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Simple & Cheaper CNC Shaper

I love the Shaper Origin, it could solve many needs for the home maker and care taker. But at the price many can't afford it.

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If you don't know what the Shaper Origin is you can see it here: https://shapertools.com/. You can pre-order them now (try here https://preorder.shapertools.com/ref/TGGL9CW6U to save $100) but it will still be 1 year before you can get it in your hands. I'm am a sucker for cool tools so I pre-orderd one anyways. My hope is to allow you to build it before you can get it and for under $300. By removing the smart computer, camera, screen and some speed we can do this. This will allow anyone to automate the making of an infinite number of things from plywood like shelves, chairs, tables and even a wheelchair.




To keep this simple I'm going to use some existing designs that are proven to work.

The Z-axis will be copied from the Mostly Printed CNC from http://www.vicious1.com/. It uses 3/4 inch conduit, screw drive and standard nema 76oz motor.

Next we are going to mount that to the same system that was used by the shaper to move the CNC (see image posted by hackaday.com). Most of the parts around this will be cut out of the 6x8 plywood

The steppers will be driven by an mega and ramps 1.4 board. The SD-Card will have the full depth map file (For every x,y position a number for Z height will be specified). The mega will place the Z depth based on the bit's current location and will move the two shaper style steppers to compensate for error. If you get closer to the outside edge of the limit it will begin to pull up the z-axis to make it out in time.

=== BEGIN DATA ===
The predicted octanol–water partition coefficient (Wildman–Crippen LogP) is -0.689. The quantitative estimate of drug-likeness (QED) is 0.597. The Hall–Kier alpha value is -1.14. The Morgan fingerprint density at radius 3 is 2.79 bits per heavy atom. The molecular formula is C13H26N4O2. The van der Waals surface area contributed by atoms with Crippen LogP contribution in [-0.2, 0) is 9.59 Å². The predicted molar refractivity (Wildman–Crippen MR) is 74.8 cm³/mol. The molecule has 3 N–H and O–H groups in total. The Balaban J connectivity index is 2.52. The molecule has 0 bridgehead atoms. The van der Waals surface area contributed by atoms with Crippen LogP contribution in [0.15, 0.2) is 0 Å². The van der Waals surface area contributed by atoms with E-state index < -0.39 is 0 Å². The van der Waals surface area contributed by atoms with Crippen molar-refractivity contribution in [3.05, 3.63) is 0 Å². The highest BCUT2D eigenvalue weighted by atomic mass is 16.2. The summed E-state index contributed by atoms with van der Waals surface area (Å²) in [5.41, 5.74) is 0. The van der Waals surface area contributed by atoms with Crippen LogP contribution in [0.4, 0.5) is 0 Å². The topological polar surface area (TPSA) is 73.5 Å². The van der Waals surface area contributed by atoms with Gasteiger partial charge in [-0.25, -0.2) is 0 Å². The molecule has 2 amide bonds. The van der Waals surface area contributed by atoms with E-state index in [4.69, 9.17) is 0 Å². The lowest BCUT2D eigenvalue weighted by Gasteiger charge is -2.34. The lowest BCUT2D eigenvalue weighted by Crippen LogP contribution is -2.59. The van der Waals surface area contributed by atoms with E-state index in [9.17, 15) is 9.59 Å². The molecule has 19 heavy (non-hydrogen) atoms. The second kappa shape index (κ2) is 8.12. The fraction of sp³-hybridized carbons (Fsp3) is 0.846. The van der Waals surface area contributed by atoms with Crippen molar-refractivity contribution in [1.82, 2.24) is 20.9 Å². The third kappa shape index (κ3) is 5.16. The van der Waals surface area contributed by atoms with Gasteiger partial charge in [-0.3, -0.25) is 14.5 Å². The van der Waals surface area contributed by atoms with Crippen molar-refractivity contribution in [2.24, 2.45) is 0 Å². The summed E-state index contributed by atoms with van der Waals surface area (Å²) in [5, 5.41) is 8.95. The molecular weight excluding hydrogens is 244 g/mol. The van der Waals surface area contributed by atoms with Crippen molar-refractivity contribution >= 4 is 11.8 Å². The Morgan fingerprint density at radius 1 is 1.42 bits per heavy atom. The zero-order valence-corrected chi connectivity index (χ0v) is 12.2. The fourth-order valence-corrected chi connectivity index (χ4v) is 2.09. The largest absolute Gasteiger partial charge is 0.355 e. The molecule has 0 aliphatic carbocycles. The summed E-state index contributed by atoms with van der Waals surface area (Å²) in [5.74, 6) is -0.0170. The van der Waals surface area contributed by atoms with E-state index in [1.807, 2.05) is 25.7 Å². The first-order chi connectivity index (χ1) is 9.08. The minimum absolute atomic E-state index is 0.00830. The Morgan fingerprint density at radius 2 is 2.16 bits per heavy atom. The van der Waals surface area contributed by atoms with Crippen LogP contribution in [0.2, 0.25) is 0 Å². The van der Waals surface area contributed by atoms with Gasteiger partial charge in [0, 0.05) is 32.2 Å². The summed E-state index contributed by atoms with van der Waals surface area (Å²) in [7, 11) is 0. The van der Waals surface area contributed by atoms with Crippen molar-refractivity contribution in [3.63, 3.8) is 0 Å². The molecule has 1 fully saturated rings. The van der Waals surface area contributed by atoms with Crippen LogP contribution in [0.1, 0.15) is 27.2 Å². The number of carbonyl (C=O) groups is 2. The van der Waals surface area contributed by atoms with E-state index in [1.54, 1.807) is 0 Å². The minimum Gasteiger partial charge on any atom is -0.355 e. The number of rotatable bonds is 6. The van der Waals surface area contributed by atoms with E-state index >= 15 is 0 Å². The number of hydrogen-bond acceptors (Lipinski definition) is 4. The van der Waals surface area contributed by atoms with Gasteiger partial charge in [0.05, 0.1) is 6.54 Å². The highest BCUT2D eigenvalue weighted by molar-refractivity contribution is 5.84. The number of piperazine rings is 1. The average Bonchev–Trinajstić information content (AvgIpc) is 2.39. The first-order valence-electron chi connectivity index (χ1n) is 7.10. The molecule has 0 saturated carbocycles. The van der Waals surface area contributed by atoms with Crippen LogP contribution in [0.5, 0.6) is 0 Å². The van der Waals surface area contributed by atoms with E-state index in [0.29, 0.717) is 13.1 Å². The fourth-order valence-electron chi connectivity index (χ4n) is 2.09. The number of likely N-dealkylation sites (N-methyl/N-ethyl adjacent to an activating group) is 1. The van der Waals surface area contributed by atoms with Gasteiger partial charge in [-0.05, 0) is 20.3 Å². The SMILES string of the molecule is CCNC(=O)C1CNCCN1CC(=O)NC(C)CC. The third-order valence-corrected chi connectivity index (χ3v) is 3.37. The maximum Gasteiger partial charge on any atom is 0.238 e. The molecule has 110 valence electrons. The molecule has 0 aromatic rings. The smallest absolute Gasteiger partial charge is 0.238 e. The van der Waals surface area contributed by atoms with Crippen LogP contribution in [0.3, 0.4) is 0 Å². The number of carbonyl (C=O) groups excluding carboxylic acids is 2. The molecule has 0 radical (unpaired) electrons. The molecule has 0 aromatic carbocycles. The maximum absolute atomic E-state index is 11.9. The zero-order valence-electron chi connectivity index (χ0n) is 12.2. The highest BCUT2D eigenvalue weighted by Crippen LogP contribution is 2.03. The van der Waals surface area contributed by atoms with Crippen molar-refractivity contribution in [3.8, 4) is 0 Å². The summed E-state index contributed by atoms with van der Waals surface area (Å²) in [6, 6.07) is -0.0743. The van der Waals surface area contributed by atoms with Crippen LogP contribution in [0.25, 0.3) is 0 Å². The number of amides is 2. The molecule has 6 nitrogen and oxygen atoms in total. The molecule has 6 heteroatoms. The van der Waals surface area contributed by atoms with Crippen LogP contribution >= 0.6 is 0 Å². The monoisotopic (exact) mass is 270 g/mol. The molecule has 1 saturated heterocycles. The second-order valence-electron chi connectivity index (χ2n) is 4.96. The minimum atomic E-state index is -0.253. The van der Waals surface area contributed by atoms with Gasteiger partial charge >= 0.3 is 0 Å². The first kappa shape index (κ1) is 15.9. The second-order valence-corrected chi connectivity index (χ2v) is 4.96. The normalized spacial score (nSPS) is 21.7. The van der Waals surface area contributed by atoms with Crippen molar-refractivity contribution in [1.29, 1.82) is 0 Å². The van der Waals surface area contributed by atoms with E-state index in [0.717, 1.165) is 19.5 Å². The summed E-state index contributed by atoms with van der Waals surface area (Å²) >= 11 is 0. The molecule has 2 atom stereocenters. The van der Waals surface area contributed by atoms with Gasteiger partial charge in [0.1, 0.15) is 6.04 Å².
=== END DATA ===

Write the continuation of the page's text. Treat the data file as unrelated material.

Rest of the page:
Lastly how does the mega know it's location? Easy picture a draw bot but a little backwards. The 5m (16ft) of GT2 belts are wound up around a 3D printed spool that is spring loaded. It then travels around the GT2 pulley attached to the encoder then out the 3D printed guides. This end is attached to a screw. There are two opposite facing ones in the bottom left and right corners.

HOW TO USE IT:

Place the depth map file on the SD card and insert into LCD smart controller. Screw the location tracking belts to the bottom left and right of work surface. Power on the mega and pull the Shaper to the center of the work surface. Power on the DeWalt drill (momentary power foot switch suggested). Use the LCD screen to start the cutting in the Z-axis direction and set the x,y position to 0,0. Based on your current position the router will move to the correct Z height. Just move it around until it drops into the cutting surface, try your best to follow where it is cutting. If you go out it will come up, move it around again until it drops back into the work surface. I would like for the screen to give you hinters of the next closest cut point. Cut till the job is completed.

Hopefully this all makes sense. I have a few things that are left to be figured out.

1. I suggested a 400 pulse encoder (for price $9 each) is that enough precision for a 16 tooth gt2 pulley?

2. Programming the mega to drive the LCD screen, get map from SD-card, control z-axis, and calculate coordinates

3. Auto adjust for x and y axis (v2)

4. Could the mega have trouble completing all these tasks?

5. Figure out how to convert a g-code file into a depth map file. (v3)

6. Compensate for rotation of the device.

  • 1 × 6x8 sheet 1/2 plywood ($35) this will be used to make most of the base and handles for the shaper parts
  • 2 × 400 pulse rotary encoder ($18) Used to relatively locate the part
  • 2 × 16 tooth gt2 pully ($4) Used to relatively locate the part
  • 2 × 5m gt2 belt ($12) Used to relatively locate the part
  • 1 × Arduino Mega Sainsmart ($13)

View all 17 components

  • Can Anyone Help?

    konkop10/16/2016 at 17:12 0 comments

    So I have put together most of the electronics. I was working on the encoders first. I can wire + - A (Signal) into the +X endstop and the B into the -X signal. I have started the code but can't seem to get a good signal from the encoder.